1. Starting is hard. Continuing is harder.
2. Just because “everybody’s doing it” doesn’t mean you can’t stand out.
3. It’s actually sometimes better to blog about things for a very specific “niche” audience when you’re first starting out.
4. You don’t technically have to have everything all planned out before you dive in. You can just start.
5. You don’t have to be an expert — but you do have to make yourself credible and trustworthy.
6. People don’t mind it when you “keep it real” as long as you’re doing it for a good reason.
7. You do have to blog consistently, but you don’t have to publish something every day. It’s better to work at your own pace rather than going too fast too hard and burning yourself out.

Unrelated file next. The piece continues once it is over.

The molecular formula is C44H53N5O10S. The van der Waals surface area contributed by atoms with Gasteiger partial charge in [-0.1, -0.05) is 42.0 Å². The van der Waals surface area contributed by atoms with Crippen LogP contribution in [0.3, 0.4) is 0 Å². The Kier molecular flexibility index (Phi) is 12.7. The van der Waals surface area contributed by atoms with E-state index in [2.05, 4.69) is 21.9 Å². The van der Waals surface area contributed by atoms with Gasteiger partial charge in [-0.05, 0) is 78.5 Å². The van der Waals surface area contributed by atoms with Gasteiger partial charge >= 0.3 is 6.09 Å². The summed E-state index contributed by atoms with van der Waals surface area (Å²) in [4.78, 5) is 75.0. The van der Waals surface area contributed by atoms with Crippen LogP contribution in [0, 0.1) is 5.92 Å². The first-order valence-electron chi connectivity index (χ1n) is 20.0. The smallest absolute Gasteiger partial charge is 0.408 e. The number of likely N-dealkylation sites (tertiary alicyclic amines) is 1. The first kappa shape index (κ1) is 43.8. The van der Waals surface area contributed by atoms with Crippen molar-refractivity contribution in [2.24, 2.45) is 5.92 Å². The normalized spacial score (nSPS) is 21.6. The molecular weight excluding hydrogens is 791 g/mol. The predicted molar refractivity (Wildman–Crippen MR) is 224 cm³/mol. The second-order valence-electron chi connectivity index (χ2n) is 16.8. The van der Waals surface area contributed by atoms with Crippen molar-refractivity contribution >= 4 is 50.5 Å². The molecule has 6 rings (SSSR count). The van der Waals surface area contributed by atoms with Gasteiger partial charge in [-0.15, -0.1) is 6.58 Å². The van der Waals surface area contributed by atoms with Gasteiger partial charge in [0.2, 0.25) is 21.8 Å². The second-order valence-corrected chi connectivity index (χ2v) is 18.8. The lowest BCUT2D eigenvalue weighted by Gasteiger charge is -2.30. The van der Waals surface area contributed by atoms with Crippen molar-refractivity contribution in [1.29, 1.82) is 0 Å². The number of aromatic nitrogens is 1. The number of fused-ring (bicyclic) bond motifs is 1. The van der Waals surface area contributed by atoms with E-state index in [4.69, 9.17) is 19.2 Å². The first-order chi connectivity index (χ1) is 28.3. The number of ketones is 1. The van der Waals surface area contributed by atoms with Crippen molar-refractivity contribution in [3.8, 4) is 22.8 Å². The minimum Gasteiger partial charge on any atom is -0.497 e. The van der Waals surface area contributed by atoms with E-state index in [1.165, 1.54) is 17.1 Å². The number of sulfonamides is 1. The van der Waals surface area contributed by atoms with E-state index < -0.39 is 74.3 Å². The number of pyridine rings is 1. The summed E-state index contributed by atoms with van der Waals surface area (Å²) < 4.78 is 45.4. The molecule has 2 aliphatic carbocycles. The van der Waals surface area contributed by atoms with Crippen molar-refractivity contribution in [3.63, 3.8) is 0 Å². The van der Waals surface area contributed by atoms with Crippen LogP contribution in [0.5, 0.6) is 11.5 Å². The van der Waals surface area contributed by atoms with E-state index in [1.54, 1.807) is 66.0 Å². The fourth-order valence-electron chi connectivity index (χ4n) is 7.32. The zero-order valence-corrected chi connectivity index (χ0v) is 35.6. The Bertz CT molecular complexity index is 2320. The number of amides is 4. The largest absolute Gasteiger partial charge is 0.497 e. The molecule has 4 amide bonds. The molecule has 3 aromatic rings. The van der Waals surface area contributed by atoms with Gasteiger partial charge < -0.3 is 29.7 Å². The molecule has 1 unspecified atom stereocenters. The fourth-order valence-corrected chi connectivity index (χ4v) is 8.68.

8. There is no “right” or “wrong” way to blog. How you do it depends on your personal and professional goals and how you want to help, entertain, or inform your audience.
9. You don’t have to be the biggest or the best to make a difference.
10. Your posts might be helping people even if those people never tell you so.
11. You might actually benefit from the experience just as much as the audience members you’re trying to reach.
12. Blogging can turn into a job, but it’s also OK to do it as a hobby just because you enjoy it.
13. It’s not about views or subscribers or sales. It’s about making a lasting impact on a small piece of your world.
14. No matter the size of your audience, if you’re doing it for the right reasons, sticking with it is always 100 percent worth it.
Meg is the creator of Novelty Revisions, dedicated to helping writers put their ideas into words. She is a staff writer with The Cheat Sheet, a freelance editor and writer, and a 10-time NaNoWriMo winner. Follow Meg on Twitter for tweets about writing, food and nerdy things.